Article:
Bloomberg News

Japanese Stocks Rebound After Biggest Plunge in Three Weeks

June 14, 2013

Japanese Stocks Rebound From Biggest Drop in Three Weeks on Yen

Pedestrians with umbrellas walk past an electronic stock board in Tokyo on June 13, 2013. Photographer: Junko Kimura/Bloomberg

Japanese stocks rebounded from yesterday’s plunge as U.S. data beat estimates and concerns eased the Federal Reserve will soon reduce stimulus. Shares also gained after Nomura Holdings Inc. and Fidelity Worldwide said the country’s market would climb to new highs.

Nissan Motor Co., the country’s second-largest carmaker, added 0.7 percent. Real-estate shares led advances as all but three of the 33 Topix index industry groups rose. Kawasaki Heavy Industries Ltd., the nation’s No. 2 maker of heavy equipment, climbed 4.3 percent after removing its president and ending merger talks with Mitsui Engineering & Shipbuilding Co.

The Topix added 1.2 percent to 1,056.45 at the close in Tokyo, after climbing as much as 3.2 percent. The gauge rose for a first day in four, paring this week’s loss to less than 0.1 percent. The Nikkei 225 Stock Average, which fell into a bear market yesterday after retreating more than 20 percent from a May 22 high, increased 1.9 percent to 12,686.52, after jumping as much as 3.6 percent.

“Psychologically the market feels like we’re nearly done with the correction,” said Juichi Wako, a Tokyo-based strategist at Nomura, Japan’s largest brokerage. “It’s a good sign the rise in long-term interest rates didn’t harm the U.S. economy. It’s leading to a sense of security in the market.”

The Nikkei 225 plunged on May 23 and entered a bear market yesterday. Shares have fallen amid a strengthening yen, disappointment about Prime Minister Shinzo Abe’s delay in implementing a growth strategy and concern the Fed will scale back stimulus.

With more than $500 billion wiped from Japan’s market capitalization from the May high through yesterday, brokerages and investors are seeing buying opportunities.

Bullish Stance

“Assuming that Abenomics has not been defeated, we see no reason to become bearish on Japanese stocks, and recommend a bullish stance,” analysts led by Hiromichi Tamura at Nomura wrote in a report yesterday. The brokerage increased its year-end estimate for the Topix to 1,500 from 1,350, while boosting the outlook for earnings per share to 82.5 from 75.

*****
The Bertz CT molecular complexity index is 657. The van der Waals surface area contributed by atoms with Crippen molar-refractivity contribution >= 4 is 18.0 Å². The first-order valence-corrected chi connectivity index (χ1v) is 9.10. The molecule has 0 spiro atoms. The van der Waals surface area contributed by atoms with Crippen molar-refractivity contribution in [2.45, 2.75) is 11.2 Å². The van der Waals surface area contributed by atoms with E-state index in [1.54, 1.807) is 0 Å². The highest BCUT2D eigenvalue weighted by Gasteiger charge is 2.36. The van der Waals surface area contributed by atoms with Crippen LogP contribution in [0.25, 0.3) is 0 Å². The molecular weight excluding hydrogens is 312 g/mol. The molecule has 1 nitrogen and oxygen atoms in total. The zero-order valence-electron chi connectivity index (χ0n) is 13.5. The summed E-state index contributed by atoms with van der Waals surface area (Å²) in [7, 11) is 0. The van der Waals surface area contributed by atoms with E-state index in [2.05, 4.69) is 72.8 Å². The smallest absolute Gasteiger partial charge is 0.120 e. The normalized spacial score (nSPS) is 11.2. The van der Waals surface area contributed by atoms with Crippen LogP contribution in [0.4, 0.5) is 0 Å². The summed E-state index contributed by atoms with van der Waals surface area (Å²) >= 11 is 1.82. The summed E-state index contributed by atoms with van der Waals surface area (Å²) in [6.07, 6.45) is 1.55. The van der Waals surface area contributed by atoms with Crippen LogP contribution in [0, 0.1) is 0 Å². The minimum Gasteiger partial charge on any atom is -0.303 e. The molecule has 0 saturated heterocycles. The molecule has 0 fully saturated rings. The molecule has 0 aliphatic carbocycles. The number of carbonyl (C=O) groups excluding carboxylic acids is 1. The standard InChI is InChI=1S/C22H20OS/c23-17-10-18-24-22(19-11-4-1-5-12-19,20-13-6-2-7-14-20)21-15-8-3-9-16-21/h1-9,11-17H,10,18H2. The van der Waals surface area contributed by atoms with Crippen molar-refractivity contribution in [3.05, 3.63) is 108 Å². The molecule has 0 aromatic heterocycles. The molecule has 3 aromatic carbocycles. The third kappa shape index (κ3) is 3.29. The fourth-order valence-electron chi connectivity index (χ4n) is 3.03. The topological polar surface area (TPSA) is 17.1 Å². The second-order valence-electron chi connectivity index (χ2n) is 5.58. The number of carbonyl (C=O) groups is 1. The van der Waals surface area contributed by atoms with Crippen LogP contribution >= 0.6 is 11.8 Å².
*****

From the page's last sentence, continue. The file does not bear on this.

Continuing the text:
Earnings for Topix companies will jump 53 percent this fiscal year to 78.85 yen a share, according to analyst estimates compiled by Bloomberg. After retreating 18 percent since May 22, the gauge is trading at 13.4 times estimated earnings, compared with 16.6 in May and the three-year average of 14.6. The Standard & Poor’s 500 Index, where earnings are expected to rise 11 percent this year, trades for 14.8 times forecast profit.

Rally Intact

“There are reasons to be optimistic that further weakness will be temporary and that the peak is not behind us,” Alex Treves, head of equities Japan for Fidelity Worldwide, which manages about $248 billion, said by e-mail. “The key drivers of the rally remain intact, valuations are still reasonable and earnings are projected to recover to 2007 highs.”

Even after the correction, the Topix has climbed 22 percent this year, making it the best-performing major equity gauge.

Japan’s broader measure has swung an average of 3.5 percent daily since May 22. Its 30-day historic volatility reached 41.80 today, the highest level since the 2011 earthquake.

Shares advanced even as the yen strengthened against the dollar for a fourth day. The currency traded at 94.97 as of 3:10 p.m. in Tokyo, gaining versus its major peers and poised for a weekly advance against all 16, as the most volatile currency markets in a year spurred investors to buy assets considered less risky.

Kawasaki Heavy gained 4.3 percent to 319 yen. The firm fired Satoshi Hasegawa as president and said it ended talks to merge with Mitsui Engineering, two months after denying the two companies had entered discussions to combine.

Explanation Requested

The Tokyo Stock Exchange said today it asked Kawasaki Heavy, which yesterday appointed Shigeru Murayama, head of the company’s aerospace business, as its new president, to explain why it revised its April 22 filing, which had said reports of merger talks weren’t true. Mitsui Engineering sank 5.5 percent to 137 yen, the biggest decline on the Nikkei 225.

Trend Micro Inc. added 6.3 percent to 3,070 yen after the maker of anti-virus software said it began supplying systems to a unit of Nippon Telegraph & Telephone Corp.

Zappallas Inc. (3770) slumped 11.4 percent to 68,300 yen, the biggest fall on the Topix, after the maker of content for mobile phones forecast a 32 percent decline in profit.

Futures on the S&P 500 lost 0.1 percent, after the gauge added 1.5 percent yesterday as retail sales climbed the most in three months and jobless claims dropped. Stocks and Treasuries also rose yesterday as the Wall Street Journal reported the Fed may “push back” on expectations for higher borrowing costs.

To contact the reporters on this story: Adam Haigh in Sydney at ahaigh1@bloomberg.net; Toshiro Hasegawa in Tokyo at thasegawa6@bloomberg.net

To contact the editor responsible for this story: Nick Gentle at ngentle2@bloomberg.net


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